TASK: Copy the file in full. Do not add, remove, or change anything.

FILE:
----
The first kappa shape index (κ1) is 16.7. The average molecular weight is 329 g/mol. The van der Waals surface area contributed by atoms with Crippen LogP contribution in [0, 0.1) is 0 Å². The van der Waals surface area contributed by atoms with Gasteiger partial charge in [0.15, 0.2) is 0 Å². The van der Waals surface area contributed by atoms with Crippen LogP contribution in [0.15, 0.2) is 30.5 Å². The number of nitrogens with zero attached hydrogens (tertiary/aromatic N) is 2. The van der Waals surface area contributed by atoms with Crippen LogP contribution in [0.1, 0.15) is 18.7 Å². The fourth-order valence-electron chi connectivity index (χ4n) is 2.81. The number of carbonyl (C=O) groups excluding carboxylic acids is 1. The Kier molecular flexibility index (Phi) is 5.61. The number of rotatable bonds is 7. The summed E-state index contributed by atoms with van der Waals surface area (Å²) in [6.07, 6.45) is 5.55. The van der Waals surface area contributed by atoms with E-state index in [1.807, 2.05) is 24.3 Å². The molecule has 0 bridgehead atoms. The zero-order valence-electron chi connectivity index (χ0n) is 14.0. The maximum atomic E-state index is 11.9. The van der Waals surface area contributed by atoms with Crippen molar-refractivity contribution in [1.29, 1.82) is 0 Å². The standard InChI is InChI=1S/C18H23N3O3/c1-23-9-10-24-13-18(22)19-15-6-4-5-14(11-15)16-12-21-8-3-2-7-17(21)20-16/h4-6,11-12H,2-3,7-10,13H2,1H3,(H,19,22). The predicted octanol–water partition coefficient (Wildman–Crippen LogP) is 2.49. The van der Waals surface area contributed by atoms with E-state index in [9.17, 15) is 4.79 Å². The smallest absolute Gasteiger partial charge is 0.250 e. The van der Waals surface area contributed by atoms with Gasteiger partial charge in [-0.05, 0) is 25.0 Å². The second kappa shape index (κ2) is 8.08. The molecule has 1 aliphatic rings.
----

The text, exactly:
The first kappa shape index (κ1) is 16.7. The average molecular weight is 329 g/mol. The van der Waals surface area contributed by atoms with Crippen LogP contribution in [0, 0.1) is 0 Å². The van der Waals surface area contributed by atoms with Gasteiger partial charge in [0.15, 0.2) is 0 Å². The van der Waals surface area contributed by atoms with Crippen LogP contribution in [0.15, 0.2) is 30.5 Å². The number of nitrogens with zero attached hydrogens (tertiary/aromatic N) is 2. The van der Waals surface area contributed by atoms with Crippen LogP contribution in [0.1, 0.15) is 18.7 Å². The fourth-order valence-electron chi connectivity index (χ4n) is 2.81. The number of carbonyl (C=O) groups excluding carboxylic acids is 1. The Kier molecular flexibility index (Phi) is 5.61. The number of rotatable bonds is 7. The summed E-state index contributed by atoms with van der Waals surface area (Å²) in [6.07, 6.45) is 5.55. The van der Waals surface area contributed by atoms with E-state index in [1.807, 2.05) is 24.3 Å². The molecule has 0 bridgehead atoms. The zero-order valence-electron chi connectivity index (χ0n) is 14.0. The maximum atomic E-state index is 11.9. The van der Waals surface area contributed by atoms with Crippen molar-refractivity contribution in [1.29, 1.82) is 0 Å². The standard InChI is InChI=1S/C18H23N3O3/c1-23-9-10-24-13-18(22)19-15-6-4-5-14(11-15)16-12-21-8-3-2-7-17(21)20-16/h4-6,11-12H,2-3,7-10,13H2,1H3,(H,19,22). The predicted octanol–water partition coefficient (Wildman–Crippen LogP) is 2.49. The van der Waals surface area contributed by atoms with E-state index in [9.17, 15) is 4.79 Å². The smallest absolute Gasteiger partial charge is 0.250 e. The van der Waals surface area contributed by atoms with Gasteiger partial charge in [-0.05, 0) is 25.0 Å². The second kappa shape index (κ2) is 8.08. The molecule has 1 aliphatic rings.